This year’s Covid lockdown resulted in many students being home schooled for months, so the Drax virtual work experience programme is taking place during the Summer Holidays, so that participants do not miss any more vital classroom time during the school term.
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Now that Covid restrictions have eased, Drax intends to resume its usual work experience programme on site, but it will continue to host a virtual programme online as well.
Drax announced its Mobilising a Million initiative earlier this year, when it published its Opportunity Action Plan in partnership with the Social Mobility Pledge led by former Education Secretary, the Rt Hon Justine Greening.
Drax is committed to supporting the communities local to its operations. It has invested more than £840,000 to support its customers and local communities during the Covid-19 crisis including donating over 1,200 laptops to schools and colleges across the country, helping to make sure children without access to computers or the internet at home, were not left behind in their studies during the Covid crisis.
Drax Group’s purpose is to enable a zero carbon, lower cost energy future and in 2019 announced a world-leading ambition to be carbon negative by 2030, using Bioenergy with Carbon Capture and Storage (BECCS) technology.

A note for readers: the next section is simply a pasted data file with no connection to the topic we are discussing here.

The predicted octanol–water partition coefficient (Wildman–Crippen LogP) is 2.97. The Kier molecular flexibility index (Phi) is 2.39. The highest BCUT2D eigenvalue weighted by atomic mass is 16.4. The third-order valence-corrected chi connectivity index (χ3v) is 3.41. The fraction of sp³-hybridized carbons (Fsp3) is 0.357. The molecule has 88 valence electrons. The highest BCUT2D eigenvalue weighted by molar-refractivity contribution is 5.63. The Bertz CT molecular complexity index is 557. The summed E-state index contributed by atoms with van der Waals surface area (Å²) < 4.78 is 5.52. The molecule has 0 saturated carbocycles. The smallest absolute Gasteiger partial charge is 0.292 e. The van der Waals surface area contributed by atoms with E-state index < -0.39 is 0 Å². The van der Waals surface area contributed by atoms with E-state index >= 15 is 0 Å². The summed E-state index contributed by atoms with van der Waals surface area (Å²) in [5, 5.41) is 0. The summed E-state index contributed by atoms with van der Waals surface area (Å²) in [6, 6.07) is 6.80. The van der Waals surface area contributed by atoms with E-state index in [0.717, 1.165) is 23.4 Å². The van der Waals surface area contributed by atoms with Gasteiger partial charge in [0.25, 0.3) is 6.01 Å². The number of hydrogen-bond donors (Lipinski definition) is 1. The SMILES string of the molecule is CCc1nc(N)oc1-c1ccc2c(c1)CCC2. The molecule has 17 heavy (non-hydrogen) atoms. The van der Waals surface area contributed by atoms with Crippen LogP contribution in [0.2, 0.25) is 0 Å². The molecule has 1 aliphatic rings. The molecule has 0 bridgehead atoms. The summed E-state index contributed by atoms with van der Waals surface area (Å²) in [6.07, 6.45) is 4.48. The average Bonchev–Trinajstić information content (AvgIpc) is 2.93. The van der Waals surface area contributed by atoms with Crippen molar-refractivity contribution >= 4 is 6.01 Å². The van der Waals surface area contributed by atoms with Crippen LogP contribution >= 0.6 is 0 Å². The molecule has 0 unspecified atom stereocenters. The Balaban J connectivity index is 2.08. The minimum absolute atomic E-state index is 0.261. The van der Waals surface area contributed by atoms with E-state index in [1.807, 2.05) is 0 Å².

Its 3,400 employees operate across three principal areas of activity – electricity generation, electricity sales to business customers and compressed wood pellet production and supply to third parties.
Drax owns and operates a portfolio of renewable electricity generation assets in England and Scotland. The assets include the UK’s largest power station, based at Selby, North Yorkshire, which supplies five percent of the country’s electricity needs.
Having converted Drax Power Station to use sustainable biomass instead of coal it has become the UK’s biggest renewable power generator and the largest decarbonisation project in Europe. It is also where Drax is piloting the groundbreaking negative emissions technology BECCS within its CCUS (Carbon Capture Utilisation and Storage) Incubation Area.
Its pumped storage, hydro and energy from waste assets in Scotland include Cruachan Power Station – a flexible pumped storage facility within the hollowed-out mountain Ben Cruachan.
Pellet production and supply:
Drax owns and has interests in 17 pellet mills in the US South and Western Canada which have the capacity to manufacture 4.9 million tonnes of compressed wood pellets (biomass) a year. The pellets are produced using materials sourced from sustainably managed working forests and are supplied to third party customers in Europe and Asia for the generation of renewable power.
Drax’s pellet mills supply around 30% of the biomass used at its own power station in North Yorkshire, England to generate flexible, renewable power for the UK’s homes and businesses.
Through its two B2B energy supply brands, Haven Power and Opus Energy, Drax supplies energy to 250,000 businesses across Britain.
For more information visit www.drax.com